The Scoop on Spotting Scopes
Spotting scopes are small telescopes intended for terrestrial viewing. Available with either straight or angled bodies, they're fitted with image-erecting prism systems, and offer magnifications between 14X and 60X. This is higher than most binoculars, but lower than refractor telescopes.
Their magnifying power, flexibility, and compact size make spotting scopes popular with hunters, birdwatchers, wildlife buffs, and surveillance experts. Some models can also function as telephoto lenses when you attach them to cameras or mobile devices.
How to Choose a Spotting Scope
Spotting scopes are labeled with three numbers. The first two, usually separated by a dash, represent the zoom range, and the number after the X represents the diameter of the lens. Thus, a scope marked as 20-60x80 would feature a front lens measuring 80mm in diameter, and a magnification, or zoom, ranging from 20 to 60 times.
As a rule, the larger the lens, the brighter and clearer the image quality will be, and the wider the field of view. However, a large lens also makes the scope bulkier and heavier. Ultimately, the standard of the optics determines the quality of the image, with high-end brands such as Nikon spotting scopes offering outstanding clarity even at high magnification.
Best Spotting Scopes for Birding
Ornithologists are well served with compact, lightweight models with waterproof and fog-proof qualities to handle life in the field. You can also find high-definition models such as Leupold spotting scopes that deliver superior image quality. Most beginners prefer straight scopes, while angled models are more flexible and comfortable, and let you use lower tripods. Some scopes allow you to shift between angled and straight modes by changing a module on the back of the unit.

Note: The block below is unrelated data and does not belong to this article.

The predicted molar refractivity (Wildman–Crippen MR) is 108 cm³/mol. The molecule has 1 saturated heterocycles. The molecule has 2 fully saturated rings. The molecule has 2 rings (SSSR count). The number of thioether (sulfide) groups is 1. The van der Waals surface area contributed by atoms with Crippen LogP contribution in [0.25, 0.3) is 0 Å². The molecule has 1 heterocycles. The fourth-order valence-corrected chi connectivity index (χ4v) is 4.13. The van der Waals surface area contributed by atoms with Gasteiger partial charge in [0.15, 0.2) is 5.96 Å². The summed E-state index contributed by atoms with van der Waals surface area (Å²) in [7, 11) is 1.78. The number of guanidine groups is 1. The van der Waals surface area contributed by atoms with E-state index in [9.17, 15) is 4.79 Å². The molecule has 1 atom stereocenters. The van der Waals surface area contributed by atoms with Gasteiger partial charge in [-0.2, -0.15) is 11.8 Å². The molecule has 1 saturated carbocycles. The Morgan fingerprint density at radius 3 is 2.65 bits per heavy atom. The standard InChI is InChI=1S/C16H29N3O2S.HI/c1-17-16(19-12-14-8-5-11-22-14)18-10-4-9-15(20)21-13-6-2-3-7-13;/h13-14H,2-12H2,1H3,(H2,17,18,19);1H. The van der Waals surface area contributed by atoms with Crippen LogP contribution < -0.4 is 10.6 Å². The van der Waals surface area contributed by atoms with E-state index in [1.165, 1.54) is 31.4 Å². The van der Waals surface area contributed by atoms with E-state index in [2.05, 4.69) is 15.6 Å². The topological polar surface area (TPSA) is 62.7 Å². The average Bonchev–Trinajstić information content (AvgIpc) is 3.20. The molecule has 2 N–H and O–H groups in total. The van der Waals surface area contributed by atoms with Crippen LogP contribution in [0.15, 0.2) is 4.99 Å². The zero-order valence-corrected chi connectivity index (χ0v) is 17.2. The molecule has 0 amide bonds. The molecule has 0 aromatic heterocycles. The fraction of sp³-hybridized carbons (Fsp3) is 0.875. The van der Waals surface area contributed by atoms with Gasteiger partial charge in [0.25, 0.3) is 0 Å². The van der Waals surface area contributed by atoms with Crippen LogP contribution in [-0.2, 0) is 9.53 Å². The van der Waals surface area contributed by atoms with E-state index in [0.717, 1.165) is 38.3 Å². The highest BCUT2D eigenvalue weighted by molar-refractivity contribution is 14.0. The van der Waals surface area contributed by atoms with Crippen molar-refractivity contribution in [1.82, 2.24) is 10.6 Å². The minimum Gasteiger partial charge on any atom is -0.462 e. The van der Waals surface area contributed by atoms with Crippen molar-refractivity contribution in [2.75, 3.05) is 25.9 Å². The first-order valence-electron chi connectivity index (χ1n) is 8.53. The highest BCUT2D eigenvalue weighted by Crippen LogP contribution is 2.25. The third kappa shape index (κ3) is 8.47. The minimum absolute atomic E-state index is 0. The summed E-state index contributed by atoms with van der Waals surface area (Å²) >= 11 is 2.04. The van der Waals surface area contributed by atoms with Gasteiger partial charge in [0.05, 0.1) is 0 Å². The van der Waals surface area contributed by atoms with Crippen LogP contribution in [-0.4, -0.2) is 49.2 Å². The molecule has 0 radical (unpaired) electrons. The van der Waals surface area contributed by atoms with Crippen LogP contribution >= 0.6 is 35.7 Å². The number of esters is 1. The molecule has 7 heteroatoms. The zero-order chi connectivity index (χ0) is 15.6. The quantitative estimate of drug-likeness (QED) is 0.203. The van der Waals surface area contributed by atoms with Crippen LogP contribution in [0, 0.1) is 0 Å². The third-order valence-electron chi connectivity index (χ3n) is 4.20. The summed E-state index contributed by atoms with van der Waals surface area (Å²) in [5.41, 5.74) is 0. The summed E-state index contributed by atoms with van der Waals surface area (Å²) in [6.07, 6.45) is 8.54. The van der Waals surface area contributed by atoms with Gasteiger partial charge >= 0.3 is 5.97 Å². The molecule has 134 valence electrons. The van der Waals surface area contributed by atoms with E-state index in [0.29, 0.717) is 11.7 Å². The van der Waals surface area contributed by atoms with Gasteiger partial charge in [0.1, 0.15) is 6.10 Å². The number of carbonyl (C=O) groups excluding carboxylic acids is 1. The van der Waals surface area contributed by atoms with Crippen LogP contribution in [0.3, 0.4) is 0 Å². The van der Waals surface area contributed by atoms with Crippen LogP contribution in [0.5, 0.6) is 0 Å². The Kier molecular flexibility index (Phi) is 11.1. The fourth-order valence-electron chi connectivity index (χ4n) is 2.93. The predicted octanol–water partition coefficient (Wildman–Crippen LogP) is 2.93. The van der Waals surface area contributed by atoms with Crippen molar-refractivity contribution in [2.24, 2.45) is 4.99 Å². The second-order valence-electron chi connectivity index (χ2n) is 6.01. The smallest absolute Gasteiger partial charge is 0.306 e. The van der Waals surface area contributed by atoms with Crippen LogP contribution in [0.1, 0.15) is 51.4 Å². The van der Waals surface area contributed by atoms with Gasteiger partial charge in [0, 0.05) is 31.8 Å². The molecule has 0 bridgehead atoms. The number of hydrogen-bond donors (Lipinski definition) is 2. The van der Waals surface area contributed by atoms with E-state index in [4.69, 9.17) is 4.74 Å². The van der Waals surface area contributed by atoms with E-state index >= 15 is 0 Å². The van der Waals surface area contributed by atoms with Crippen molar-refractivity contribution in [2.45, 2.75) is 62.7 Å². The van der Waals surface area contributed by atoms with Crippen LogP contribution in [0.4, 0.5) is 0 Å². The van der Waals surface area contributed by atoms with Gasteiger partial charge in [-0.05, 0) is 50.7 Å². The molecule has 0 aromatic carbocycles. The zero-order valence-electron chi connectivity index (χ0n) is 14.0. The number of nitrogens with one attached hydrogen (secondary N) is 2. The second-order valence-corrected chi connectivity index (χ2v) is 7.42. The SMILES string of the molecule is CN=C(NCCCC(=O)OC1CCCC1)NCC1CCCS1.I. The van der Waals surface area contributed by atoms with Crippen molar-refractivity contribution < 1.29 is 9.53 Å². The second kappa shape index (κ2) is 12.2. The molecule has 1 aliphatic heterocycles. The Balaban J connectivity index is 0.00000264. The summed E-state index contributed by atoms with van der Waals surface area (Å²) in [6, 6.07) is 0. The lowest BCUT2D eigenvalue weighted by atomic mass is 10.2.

Popular Accessories for Spotting Scopes
With so many people using their smartphones for photography, it's natural that you can find accessories known as digiscoping adapters that can hook them up to spotting scopes to take photographs. These frames have grips to hold the mobile device and adapters to fit the camera lens to the scope's eyepiece.
Tripods are necessary to provide stability and to avoid the fatigue that comes from holding scopes for long periods. The good news is that most scopes fit on ordinary photo tripods, so you can use your existing camera tripod or monopod should you have one. Otherwise, you can choose from a wide range of optics tripods and support equipment to suit your needs. Other popular accessories include padded carrying cases.
Check out the extensive range of spotting scopes for sale, along with solar telescopes and much more, at B&H Photo and Video.